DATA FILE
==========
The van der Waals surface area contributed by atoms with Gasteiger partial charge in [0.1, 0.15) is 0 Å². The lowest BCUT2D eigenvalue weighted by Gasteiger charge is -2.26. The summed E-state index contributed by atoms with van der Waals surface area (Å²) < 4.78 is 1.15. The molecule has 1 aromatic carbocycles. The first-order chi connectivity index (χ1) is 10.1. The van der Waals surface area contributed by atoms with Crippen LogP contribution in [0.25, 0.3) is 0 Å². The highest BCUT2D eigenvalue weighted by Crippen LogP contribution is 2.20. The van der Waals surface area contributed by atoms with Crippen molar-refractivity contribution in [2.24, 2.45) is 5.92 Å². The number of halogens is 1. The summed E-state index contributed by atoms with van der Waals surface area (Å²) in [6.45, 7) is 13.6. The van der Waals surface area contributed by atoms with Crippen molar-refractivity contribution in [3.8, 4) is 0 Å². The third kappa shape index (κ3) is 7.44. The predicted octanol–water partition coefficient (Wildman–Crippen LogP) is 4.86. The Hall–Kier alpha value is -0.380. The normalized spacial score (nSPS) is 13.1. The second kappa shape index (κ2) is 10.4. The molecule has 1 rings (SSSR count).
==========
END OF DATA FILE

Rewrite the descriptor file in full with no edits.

The van der Waals surface area contributed by atoms with Gasteiger partial charge in [0.1, 0.15) is 0 Å². The lowest BCUT2D eigenvalue weighted by Gasteiger charge is -2.26. The summed E-state index contributed by atoms with van der Waals surface area (Å²) < 4.78 is 1.15. The molecule has 1 aromatic carbocycles. The first-order chi connectivity index (χ1) is 10.1. The van der Waals surface area contributed by atoms with Crippen LogP contribution in [0.25, 0.3) is 0 Å². The highest BCUT2D eigenvalue weighted by Crippen LogP contribution is 2.20. The van der Waals surface area contributed by atoms with Crippen molar-refractivity contribution in [2.24, 2.45) is 5.92 Å². The number of halogens is 1. The summed E-state index contributed by atoms with van der Waals surface area (Å²) in [6.45, 7) is 13.6. The van der Waals surface area contributed by atoms with Crippen molar-refractivity contribution in [3.8, 4) is 0 Å². The third kappa shape index (κ3) is 7.44. The predicted octanol–water partition coefficient (Wildman–Crippen LogP) is 4.86. The Hall–Kier alpha value is -0.380. The normalized spacial score (nSPS) is 13.1. The second kappa shape index (κ2) is 10.4. The molecule has 1 rings (SSSR count).